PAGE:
Do not think the fairies are always little. Everything is capricious about them, even their size. They seem to take what size or shape pleases them. Their chief occupations are feasting, fighting, and making love, and playing the most beautiful music. They have only one industrious person amongst them, the lepra-caun—the shoemaker. Perhaps they wear their shoes out with dancing. Near the village of Balliso- dare is a little woman who lived amongst them seven years. When she came home she had no toes—she had danced them off.

They have three great festivals in the year—May Eve, Midsummer Eve, November Eve. On May Eve, every seventh year, they fight all round, but mostly on the " Plain-a-Bawn " (wherever that is), for the harvest, for the best ears of grain belong to them. An old man told me he saw them fight once ; they tore the thatch off a house in the midst of it all. Had anyone else been near they would merely have seen a great wind whirling everything into the air as it passed- When the wind makes the straws and leaves whirl as it passes, that is the fairies, and the peasantry take off their hats and say, " God bless them."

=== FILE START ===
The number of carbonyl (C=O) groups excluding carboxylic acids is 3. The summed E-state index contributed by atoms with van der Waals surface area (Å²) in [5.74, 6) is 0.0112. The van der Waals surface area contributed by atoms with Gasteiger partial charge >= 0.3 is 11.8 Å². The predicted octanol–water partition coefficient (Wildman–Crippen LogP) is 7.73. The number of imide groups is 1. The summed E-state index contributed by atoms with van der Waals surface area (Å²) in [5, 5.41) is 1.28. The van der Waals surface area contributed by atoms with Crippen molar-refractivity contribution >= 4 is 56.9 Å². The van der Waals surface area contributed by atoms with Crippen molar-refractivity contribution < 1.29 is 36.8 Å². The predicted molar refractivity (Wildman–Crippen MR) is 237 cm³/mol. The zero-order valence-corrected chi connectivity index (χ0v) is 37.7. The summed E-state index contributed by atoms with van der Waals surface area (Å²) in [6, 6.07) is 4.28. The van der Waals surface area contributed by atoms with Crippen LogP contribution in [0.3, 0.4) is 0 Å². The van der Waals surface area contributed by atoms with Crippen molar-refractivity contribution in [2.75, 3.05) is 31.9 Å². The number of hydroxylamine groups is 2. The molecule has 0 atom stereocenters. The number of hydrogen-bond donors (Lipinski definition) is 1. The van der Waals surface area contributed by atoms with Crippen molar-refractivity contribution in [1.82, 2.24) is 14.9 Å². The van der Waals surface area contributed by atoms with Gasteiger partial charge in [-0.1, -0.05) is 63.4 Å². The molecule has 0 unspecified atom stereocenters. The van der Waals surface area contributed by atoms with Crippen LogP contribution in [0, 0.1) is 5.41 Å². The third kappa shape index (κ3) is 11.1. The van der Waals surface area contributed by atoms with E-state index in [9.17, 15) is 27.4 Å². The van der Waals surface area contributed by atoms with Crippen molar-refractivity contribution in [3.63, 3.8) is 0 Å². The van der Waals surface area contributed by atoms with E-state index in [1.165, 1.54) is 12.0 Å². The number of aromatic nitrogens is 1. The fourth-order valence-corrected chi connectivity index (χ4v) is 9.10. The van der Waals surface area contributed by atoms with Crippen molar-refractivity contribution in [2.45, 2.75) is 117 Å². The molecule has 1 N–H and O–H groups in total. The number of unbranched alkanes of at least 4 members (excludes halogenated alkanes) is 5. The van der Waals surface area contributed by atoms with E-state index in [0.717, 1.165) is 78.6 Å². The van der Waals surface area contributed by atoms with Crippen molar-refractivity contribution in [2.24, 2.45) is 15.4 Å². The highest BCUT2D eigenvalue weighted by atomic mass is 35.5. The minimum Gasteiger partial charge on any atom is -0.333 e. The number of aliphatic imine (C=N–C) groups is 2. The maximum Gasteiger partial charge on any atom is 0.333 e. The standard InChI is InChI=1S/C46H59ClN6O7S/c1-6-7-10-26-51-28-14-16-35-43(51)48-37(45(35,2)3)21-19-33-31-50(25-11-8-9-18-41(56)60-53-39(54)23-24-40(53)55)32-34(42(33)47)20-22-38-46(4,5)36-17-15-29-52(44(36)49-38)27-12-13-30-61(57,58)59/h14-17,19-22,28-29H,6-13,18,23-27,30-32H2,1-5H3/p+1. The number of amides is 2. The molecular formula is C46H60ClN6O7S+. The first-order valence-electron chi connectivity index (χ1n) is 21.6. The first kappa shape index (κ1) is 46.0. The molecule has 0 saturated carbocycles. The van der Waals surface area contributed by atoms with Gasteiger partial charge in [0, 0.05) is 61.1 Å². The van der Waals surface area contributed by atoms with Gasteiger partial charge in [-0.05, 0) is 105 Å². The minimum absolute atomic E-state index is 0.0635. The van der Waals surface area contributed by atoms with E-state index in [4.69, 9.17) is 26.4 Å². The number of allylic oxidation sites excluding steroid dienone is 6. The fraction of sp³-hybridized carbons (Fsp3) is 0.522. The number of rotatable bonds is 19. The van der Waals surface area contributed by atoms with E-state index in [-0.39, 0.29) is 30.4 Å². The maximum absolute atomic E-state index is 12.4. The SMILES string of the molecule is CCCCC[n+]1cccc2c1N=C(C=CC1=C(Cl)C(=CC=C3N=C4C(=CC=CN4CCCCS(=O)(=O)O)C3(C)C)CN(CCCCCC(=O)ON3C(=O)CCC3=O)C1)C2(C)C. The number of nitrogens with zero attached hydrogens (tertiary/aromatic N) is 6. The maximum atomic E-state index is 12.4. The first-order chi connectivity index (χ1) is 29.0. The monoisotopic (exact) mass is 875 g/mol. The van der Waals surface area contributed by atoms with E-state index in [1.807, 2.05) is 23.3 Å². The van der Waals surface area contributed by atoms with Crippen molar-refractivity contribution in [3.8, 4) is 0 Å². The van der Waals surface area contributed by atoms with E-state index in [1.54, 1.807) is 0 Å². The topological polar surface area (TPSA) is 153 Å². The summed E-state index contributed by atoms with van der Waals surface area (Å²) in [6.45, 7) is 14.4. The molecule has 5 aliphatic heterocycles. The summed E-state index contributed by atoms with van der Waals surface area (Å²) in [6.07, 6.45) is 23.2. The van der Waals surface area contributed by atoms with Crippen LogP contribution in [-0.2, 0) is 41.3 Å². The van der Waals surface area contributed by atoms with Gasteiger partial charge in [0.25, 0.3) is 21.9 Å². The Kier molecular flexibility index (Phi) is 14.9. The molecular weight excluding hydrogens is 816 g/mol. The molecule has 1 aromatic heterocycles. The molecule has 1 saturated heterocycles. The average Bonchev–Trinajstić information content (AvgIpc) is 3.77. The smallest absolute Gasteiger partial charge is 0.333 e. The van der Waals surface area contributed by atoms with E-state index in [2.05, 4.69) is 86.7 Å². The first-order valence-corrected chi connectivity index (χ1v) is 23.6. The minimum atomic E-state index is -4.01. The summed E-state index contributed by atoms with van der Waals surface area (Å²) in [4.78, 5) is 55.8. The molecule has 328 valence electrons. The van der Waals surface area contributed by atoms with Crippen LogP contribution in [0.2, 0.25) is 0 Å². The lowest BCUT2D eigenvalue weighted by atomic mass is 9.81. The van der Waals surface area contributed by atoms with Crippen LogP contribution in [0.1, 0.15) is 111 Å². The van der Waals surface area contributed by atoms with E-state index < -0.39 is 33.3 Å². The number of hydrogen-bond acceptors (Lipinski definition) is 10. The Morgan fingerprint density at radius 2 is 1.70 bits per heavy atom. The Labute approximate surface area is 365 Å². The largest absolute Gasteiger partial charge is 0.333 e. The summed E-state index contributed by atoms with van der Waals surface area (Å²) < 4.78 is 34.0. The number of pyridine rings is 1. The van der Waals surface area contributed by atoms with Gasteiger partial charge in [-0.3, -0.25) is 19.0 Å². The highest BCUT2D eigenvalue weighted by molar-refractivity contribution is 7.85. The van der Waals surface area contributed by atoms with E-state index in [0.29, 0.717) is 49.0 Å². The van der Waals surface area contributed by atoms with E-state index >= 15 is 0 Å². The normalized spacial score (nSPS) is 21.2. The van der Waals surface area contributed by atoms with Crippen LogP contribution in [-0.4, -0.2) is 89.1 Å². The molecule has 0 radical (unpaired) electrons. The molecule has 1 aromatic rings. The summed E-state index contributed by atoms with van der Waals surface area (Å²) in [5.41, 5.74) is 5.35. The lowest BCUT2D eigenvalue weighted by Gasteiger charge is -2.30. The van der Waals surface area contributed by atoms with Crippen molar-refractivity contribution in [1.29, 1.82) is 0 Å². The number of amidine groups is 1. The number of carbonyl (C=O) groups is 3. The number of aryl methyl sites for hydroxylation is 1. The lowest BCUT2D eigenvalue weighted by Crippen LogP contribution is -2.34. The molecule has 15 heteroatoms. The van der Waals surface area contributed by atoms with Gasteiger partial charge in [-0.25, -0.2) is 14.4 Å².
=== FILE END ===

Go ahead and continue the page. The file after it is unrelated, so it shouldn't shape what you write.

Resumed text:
On Midsummer Eve, when the bonfires are lighted on every hill in honour of St. John, the fairies are at their gayest, and sometime steal away beautiful mortals to be their brides.

On November Eve they are at their gloomiest, for, according to the old Gaelic reckoning, this is the first night of winter. This night they dance with the ghosts, and the pooka is abroad, and witches make their spells, and girls set a table with food in the name of the devil, that the fetch of their future lover may come through the window and eat of the food. After November Eve the blackberries are no longer wholesome, for the pooka has spoiled them.